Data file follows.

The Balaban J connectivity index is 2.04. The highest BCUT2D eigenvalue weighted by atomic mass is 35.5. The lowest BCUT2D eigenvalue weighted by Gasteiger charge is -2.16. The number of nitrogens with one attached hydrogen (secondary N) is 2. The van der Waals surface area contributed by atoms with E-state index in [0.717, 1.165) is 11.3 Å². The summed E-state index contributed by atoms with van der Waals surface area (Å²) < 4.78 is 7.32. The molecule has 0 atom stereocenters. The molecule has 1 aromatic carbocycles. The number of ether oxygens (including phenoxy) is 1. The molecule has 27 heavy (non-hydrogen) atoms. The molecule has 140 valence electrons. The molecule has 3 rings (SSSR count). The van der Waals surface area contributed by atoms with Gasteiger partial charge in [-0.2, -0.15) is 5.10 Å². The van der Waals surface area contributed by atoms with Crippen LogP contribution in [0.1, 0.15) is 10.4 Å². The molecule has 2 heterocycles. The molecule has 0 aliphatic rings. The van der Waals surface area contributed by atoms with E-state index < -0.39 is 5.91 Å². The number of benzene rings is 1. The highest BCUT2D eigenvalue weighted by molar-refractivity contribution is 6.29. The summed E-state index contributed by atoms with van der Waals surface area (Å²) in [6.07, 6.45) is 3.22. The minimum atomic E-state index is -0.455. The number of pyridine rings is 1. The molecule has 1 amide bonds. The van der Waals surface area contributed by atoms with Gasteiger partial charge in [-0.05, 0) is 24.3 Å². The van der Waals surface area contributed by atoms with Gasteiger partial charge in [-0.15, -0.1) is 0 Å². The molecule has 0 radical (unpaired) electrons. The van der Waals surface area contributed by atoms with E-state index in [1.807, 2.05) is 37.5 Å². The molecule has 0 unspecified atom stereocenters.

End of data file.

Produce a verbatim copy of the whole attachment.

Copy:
The Balaban J connectivity index is 2.04. The highest BCUT2D eigenvalue weighted by atomic mass is 35.5. The lowest BCUT2D eigenvalue weighted by Gasteiger charge is -2.16. The number of nitrogens with one attached hydrogen (secondary N) is 2. The van der Waals surface area contributed by atoms with E-state index in [0.717, 1.165) is 11.3 Å². The summed E-state index contributed by atoms with van der Waals surface area (Å²) < 4.78 is 7.32. The molecule has 0 atom stereocenters. The molecule has 1 aromatic carbocycles. The number of ether oxygens (including phenoxy) is 1. The molecule has 27 heavy (non-hydrogen) atoms. The molecule has 140 valence electrons. The molecule has 3 rings (SSSR count). The van der Waals surface area contributed by atoms with Gasteiger partial charge in [-0.2, -0.15) is 5.10 Å². The van der Waals surface area contributed by atoms with Crippen LogP contribution in [0.1, 0.15) is 10.4 Å². The molecule has 2 heterocycles. The molecule has 0 aliphatic rings. The van der Waals surface area contributed by atoms with E-state index < -0.39 is 5.91 Å². The number of benzene rings is 1. The highest BCUT2D eigenvalue weighted by molar-refractivity contribution is 6.29. The summed E-state index contributed by atoms with van der Waals surface area (Å²) in [6.07, 6.45) is 3.22. The minimum atomic E-state index is -0.455. The number of pyridine rings is 1. The molecule has 1 amide bonds. The van der Waals surface area contributed by atoms with Gasteiger partial charge in [-0.05, 0) is 24.3 Å². The van der Waals surface area contributed by atoms with Gasteiger partial charge in [-0.15, -0.1) is 0 Å². The molecule has 0 radical (unpaired) electrons. The van der Waals surface area contributed by atoms with E-state index in [1.807, 2.05) is 37.5 Å². The molecule has 0 unspecified atom stereocenters.